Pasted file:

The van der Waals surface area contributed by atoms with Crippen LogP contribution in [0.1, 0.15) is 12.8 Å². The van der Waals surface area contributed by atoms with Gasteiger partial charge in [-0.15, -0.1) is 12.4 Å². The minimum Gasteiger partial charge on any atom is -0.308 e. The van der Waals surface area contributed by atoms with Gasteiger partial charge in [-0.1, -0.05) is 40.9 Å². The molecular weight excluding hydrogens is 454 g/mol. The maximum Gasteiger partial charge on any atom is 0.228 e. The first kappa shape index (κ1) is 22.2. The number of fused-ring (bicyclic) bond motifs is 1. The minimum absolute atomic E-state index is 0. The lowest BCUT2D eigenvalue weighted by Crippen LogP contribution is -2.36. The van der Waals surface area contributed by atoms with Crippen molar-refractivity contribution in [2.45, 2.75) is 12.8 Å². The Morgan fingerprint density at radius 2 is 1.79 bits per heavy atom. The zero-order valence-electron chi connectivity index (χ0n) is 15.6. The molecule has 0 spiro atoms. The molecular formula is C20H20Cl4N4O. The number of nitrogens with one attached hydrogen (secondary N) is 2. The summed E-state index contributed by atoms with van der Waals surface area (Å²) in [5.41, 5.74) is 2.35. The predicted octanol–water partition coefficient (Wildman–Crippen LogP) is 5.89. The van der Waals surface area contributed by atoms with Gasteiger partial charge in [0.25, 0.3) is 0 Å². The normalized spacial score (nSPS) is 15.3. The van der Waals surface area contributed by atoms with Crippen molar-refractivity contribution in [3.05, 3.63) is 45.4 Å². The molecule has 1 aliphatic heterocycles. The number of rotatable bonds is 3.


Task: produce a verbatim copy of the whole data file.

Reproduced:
The van der Waals surface area contributed by atoms with Crippen LogP contribution in [0.1, 0.15) is 12.8 Å². The van der Waals surface area contributed by atoms with Gasteiger partial charge in [-0.15, -0.1) is 12.4 Å². The minimum Gasteiger partial charge on any atom is -0.308 e. The van der Waals surface area contributed by atoms with Gasteiger partial charge in [-0.1, -0.05) is 40.9 Å². The molecular weight excluding hydrogens is 454 g/mol. The maximum Gasteiger partial charge on any atom is 0.228 e. The first kappa shape index (κ1) is 22.2. The number of fused-ring (bicyclic) bond motifs is 1. The minimum absolute atomic E-state index is 0. The lowest BCUT2D eigenvalue weighted by Crippen LogP contribution is -2.36. The van der Waals surface area contributed by atoms with Crippen molar-refractivity contribution in [2.45, 2.75) is 12.8 Å². The Morgan fingerprint density at radius 2 is 1.79 bits per heavy atom. The zero-order valence-electron chi connectivity index (χ0n) is 15.6. The molecule has 0 spiro atoms. The molecular formula is C20H20Cl4N4O. The number of nitrogens with one attached hydrogen (secondary N) is 2. The summed E-state index contributed by atoms with van der Waals surface area (Å²) in [5.41, 5.74) is 2.35. The predicted octanol–water partition coefficient (Wildman–Crippen LogP) is 5.89. The van der Waals surface area contributed by atoms with Gasteiger partial charge in [0.25, 0.3) is 0 Å². The normalized spacial score (nSPS) is 15.3. The van der Waals surface area contributed by atoms with Crippen molar-refractivity contribution in [3.05, 3.63) is 45.4 Å². The molecule has 1 aliphatic heterocycles. The number of rotatable bonds is 3.